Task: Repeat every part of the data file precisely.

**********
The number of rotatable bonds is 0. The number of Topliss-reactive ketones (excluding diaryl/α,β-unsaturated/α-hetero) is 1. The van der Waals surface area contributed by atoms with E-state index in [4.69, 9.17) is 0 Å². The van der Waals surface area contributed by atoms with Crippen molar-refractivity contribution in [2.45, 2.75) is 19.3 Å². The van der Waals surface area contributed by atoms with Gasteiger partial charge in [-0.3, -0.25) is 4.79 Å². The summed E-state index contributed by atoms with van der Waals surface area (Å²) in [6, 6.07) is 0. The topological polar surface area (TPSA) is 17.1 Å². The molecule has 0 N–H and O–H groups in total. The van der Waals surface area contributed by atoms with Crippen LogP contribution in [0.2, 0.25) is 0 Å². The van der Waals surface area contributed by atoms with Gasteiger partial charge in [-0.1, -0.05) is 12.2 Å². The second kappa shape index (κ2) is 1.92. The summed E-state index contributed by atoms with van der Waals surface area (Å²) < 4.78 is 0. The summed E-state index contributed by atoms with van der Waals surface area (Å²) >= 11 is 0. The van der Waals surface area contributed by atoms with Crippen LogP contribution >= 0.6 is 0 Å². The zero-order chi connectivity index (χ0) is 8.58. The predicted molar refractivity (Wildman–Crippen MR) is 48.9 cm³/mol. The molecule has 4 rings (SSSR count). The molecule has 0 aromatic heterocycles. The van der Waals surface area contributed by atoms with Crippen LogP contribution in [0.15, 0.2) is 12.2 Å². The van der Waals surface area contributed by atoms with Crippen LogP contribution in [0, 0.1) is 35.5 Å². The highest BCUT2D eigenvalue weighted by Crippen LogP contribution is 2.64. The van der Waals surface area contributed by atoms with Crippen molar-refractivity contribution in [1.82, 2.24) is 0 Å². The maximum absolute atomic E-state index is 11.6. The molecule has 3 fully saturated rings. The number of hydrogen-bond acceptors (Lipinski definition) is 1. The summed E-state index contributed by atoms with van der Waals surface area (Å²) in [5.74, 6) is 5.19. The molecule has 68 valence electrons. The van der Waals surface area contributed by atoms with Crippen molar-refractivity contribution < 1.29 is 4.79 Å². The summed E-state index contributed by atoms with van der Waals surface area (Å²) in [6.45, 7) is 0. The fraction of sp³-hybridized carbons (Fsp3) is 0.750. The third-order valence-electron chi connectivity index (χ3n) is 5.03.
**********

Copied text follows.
The number of rotatable bonds is 0. The number of Topliss-reactive ketones (excluding diaryl/α,β-unsaturated/α-hetero) is 1. The van der Waals surface area contributed by atoms with E-state index in [4.69, 9.17) is 0 Å². The van der Waals surface area contributed by atoms with Crippen molar-refractivity contribution in [2.45, 2.75) is 19.3 Å². The van der Waals surface area contributed by atoms with Gasteiger partial charge in [-0.3, -0.25) is 4.79 Å². The summed E-state index contributed by atoms with van der Waals surface area (Å²) in [6, 6.07) is 0. The topological polar surface area (TPSA) is 17.1 Å². The molecule has 0 N–H and O–H groups in total. The van der Waals surface area contributed by atoms with Crippen LogP contribution in [0.2, 0.25) is 0 Å². The van der Waals surface area contributed by atoms with Gasteiger partial charge in [-0.1, -0.05) is 12.2 Å². The second kappa shape index (κ2) is 1.92. The summed E-state index contributed by atoms with van der Waals surface area (Å²) < 4.78 is 0. The summed E-state index contributed by atoms with van der Waals surface area (Å²) >= 11 is 0. The van der Waals surface area contributed by atoms with Crippen LogP contribution >= 0.6 is 0 Å². The zero-order chi connectivity index (χ0) is 8.58. The predicted molar refractivity (Wildman–Crippen MR) is 48.9 cm³/mol. The molecule has 4 rings (SSSR count). The molecule has 0 aromatic heterocycles. The van der Waals surface area contributed by atoms with Crippen LogP contribution in [0.15, 0.2) is 12.2 Å². The van der Waals surface area contributed by atoms with Crippen LogP contribution in [0, 0.1) is 35.5 Å². The highest BCUT2D eigenvalue weighted by Crippen LogP contribution is 2.64. The van der Waals surface area contributed by atoms with Crippen molar-refractivity contribution in [1.82, 2.24) is 0 Å². The maximum absolute atomic E-state index is 11.6. The molecule has 3 fully saturated rings. The number of hydrogen-bond acceptors (Lipinski definition) is 1. The summed E-state index contributed by atoms with van der Waals surface area (Å²) in [5.74, 6) is 5.19. The molecule has 68 valence electrons. The van der Waals surface area contributed by atoms with Crippen molar-refractivity contribution < 1.29 is 4.79 Å². The summed E-state index contributed by atoms with van der Waals surface area (Å²) in [6.45, 7) is 0. The fraction of sp³-hybridized carbons (Fsp3) is 0.750. The third-order valence-electron chi connectivity index (χ3n) is 5.03.